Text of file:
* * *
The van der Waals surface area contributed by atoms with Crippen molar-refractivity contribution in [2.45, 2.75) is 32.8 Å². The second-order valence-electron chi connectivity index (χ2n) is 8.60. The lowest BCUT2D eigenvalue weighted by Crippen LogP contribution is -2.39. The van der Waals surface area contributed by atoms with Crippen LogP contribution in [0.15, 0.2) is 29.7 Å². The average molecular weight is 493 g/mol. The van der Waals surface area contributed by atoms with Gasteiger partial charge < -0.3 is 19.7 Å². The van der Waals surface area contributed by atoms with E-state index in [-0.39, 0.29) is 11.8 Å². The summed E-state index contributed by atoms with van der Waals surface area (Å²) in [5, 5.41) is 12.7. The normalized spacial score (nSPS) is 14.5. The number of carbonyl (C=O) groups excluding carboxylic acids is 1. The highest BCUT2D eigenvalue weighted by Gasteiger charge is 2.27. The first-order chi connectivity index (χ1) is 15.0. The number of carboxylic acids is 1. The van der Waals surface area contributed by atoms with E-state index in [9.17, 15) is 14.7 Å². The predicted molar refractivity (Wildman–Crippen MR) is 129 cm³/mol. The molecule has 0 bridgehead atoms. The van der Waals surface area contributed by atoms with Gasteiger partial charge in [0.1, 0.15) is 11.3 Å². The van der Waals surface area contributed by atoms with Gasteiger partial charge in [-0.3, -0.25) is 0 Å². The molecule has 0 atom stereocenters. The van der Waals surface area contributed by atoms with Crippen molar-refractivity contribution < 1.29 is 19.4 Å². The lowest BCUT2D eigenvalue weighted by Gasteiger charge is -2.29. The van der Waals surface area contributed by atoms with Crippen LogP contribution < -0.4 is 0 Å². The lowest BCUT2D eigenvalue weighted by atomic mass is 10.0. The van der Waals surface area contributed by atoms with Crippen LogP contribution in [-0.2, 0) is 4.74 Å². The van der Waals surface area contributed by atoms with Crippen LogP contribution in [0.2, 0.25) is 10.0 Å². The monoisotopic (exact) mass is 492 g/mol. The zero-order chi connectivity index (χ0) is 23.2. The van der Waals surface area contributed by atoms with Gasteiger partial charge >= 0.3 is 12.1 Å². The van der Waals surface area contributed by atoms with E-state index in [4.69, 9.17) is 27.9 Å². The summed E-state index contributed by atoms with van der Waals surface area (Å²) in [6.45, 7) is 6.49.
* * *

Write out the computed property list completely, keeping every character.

The van der Waals surface area contributed by atoms with Crippen molar-refractivity contribution in [2.45, 2.75) is 32.8 Å². The second-order valence-electron chi connectivity index (χ2n) is 8.60. The lowest BCUT2D eigenvalue weighted by Crippen LogP contribution is -2.39. The van der Waals surface area contributed by atoms with Crippen LogP contribution in [0.15, 0.2) is 29.7 Å². The average molecular weight is 493 g/mol. The van der Waals surface area contributed by atoms with Gasteiger partial charge < -0.3 is 19.7 Å². The van der Waals surface area contributed by atoms with E-state index in [-0.39, 0.29) is 11.8 Å². The summed E-state index contributed by atoms with van der Waals surface area (Å²) in [5, 5.41) is 12.7. The normalized spacial score (nSPS) is 14.5. The number of carbonyl (C=O) groups excluding carboxylic acids is 1. The highest BCUT2D eigenvalue weighted by Gasteiger charge is 2.27. The first-order chi connectivity index (χ1) is 15.0. The number of carboxylic acids is 1. The van der Waals surface area contributed by atoms with E-state index in [9.17, 15) is 14.7 Å². The predicted molar refractivity (Wildman–Crippen MR) is 129 cm³/mol. The molecule has 0 bridgehead atoms. The van der Waals surface area contributed by atoms with Gasteiger partial charge in [0.1, 0.15) is 11.3 Å². The van der Waals surface area contributed by atoms with Gasteiger partial charge in [-0.3, -0.25) is 0 Å². The molecule has 0 atom stereocenters. The van der Waals surface area contributed by atoms with Crippen molar-refractivity contribution < 1.29 is 19.4 Å². The lowest BCUT2D eigenvalue weighted by Gasteiger charge is -2.29. The van der Waals surface area contributed by atoms with Crippen LogP contribution < -0.4 is 0 Å². The lowest BCUT2D eigenvalue weighted by atomic mass is 10.0. The van der Waals surface area contributed by atoms with Crippen LogP contribution in [-0.2, 0) is 4.74 Å². The van der Waals surface area contributed by atoms with Crippen LogP contribution in [0.2, 0.25) is 10.0 Å². The monoisotopic (exact) mass is 492 g/mol. The zero-order chi connectivity index (χ0) is 23.2. The van der Waals surface area contributed by atoms with Gasteiger partial charge >= 0.3 is 12.1 Å². The van der Waals surface area contributed by atoms with E-state index in [4.69, 9.17) is 27.9 Å². The summed E-state index contributed by atoms with van der Waals surface area (Å²) in [6.45, 7) is 6.49.